A Minimal Conception Of Self-ownership Versus The Extensive Version
Self-ownership is the concept that one has complete control over themselves, both physically and mentally and over their actions, in the absence of any interference or domination. It is one that is rarely seen to be present in modern society. This can be due to perceptions of the corruptibility of human nature in modern political parties or the inherent connection it holds with right-wing libertarianism. Debates over things such as redistribution policies usually center around ones right to self-ownership. With complete self-ownership comes the complete responsibility for one’s own actions and their consequences. During this essay, I will argue that the state should only respect a minimal conception of self-ownership rather than the extensive version that libertarianism puts forward.
Prior to any analysis, this conception seems undoubtedly attractive and reasonable. Libertarian philosophers are divided on to what extent the state should respect self-ownership. Some, such as Narveson (Narveson, 2001), consider self-ownership to be the absence of interference from external agents. Others, with the argument being led by figures such as Nozick argue the individuals should have complete and utter self-ownership over their entity, product of their labour, the right to transfer these rights to others and the ability to gain compensation had their rights been violated.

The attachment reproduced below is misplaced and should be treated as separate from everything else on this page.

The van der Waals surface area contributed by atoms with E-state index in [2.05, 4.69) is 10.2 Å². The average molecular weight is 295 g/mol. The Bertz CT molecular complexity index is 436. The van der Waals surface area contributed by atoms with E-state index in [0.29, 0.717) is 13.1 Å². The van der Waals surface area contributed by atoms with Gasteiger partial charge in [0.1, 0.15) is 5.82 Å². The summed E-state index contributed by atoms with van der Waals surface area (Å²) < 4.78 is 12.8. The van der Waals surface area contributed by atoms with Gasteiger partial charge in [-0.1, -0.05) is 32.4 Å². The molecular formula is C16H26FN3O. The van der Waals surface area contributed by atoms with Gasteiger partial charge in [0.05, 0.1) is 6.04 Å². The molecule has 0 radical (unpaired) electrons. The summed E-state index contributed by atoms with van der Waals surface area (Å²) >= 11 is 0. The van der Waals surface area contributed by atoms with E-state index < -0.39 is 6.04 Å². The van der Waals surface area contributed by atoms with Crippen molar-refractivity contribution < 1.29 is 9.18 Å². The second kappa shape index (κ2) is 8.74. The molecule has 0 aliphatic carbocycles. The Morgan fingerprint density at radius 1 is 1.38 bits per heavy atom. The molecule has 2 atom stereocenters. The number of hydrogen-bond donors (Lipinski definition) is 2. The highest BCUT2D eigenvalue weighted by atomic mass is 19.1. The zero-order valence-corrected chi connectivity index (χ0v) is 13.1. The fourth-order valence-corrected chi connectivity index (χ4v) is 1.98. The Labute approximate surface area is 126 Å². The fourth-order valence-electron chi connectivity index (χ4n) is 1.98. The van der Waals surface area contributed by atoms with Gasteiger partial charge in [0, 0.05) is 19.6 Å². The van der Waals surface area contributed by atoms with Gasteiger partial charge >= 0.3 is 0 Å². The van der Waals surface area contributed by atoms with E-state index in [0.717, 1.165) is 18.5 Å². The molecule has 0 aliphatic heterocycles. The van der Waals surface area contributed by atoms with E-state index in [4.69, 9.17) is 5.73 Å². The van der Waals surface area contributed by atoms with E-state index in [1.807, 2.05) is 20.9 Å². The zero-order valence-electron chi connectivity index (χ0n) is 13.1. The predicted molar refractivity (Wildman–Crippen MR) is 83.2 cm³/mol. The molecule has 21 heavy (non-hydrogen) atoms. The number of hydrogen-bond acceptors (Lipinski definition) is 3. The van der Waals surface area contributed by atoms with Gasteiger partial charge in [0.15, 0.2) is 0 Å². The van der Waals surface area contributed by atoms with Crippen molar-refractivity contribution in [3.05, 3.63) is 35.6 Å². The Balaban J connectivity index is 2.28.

Self-ownership as a simple concept is attractive for multiple reasons. On the most part, people respect individuals as self-owners of what is rightfully theirs – their body. This can be seen when we deem actions wrong due to the fact that the individual has not consented but are not wrong with consent. For example, we consider arranged marriage wrong because it involves a person being married against their free will, but not because there’s something inherently wrong with marriage. Furthermore, we consider rape wrong on similar grounds, but not sexual intercourse (Shaxton, 2014). The conception unequivocally supports the absolute sovereignty of the individual which invites further attraction from any who are sceptical or dissatisfied with the state. This feature of self-ownership allows this conception to attract people from all across the political spectrum. The scepticism engrained within anarchist ideology (suspicion of the elite state), in conservatism (pessimistic about human nature) and liberal ideology (minimal state) thus allows for this to remain a relevant topic, despite mainstream parties attempts to separate from this. The state should respect one’s anatomy and personal choices over their body as the state is unable not to. To attempt to own other people’s thoughts and physical behaviour would inherently mean they would have to use manipulation or mind control. This, regardless of being almost impossible when only within one state due to growing globalisation, which enables people and information to travel with ease across border, also can be seen as morally wrong and irresponsible. If the state did own one’s body and actions, this would pool power into the hands of a very small number, who, according to liberal ideas would abuse this power due to the corruptibility of human nature. Controversially, in some states they see that his utter control over one’s mind and actions is necessary because it is best for the people. To leave all decision making to the educated elite is preferred because “they know best” (Khan, n.d.). However, broadly speaking, this goes again the principle of democracy which I think should be respected more than one’s amount of self-ownership. Since the two cannot coexist in their most respected and logical forms, democracy should then be prioritised.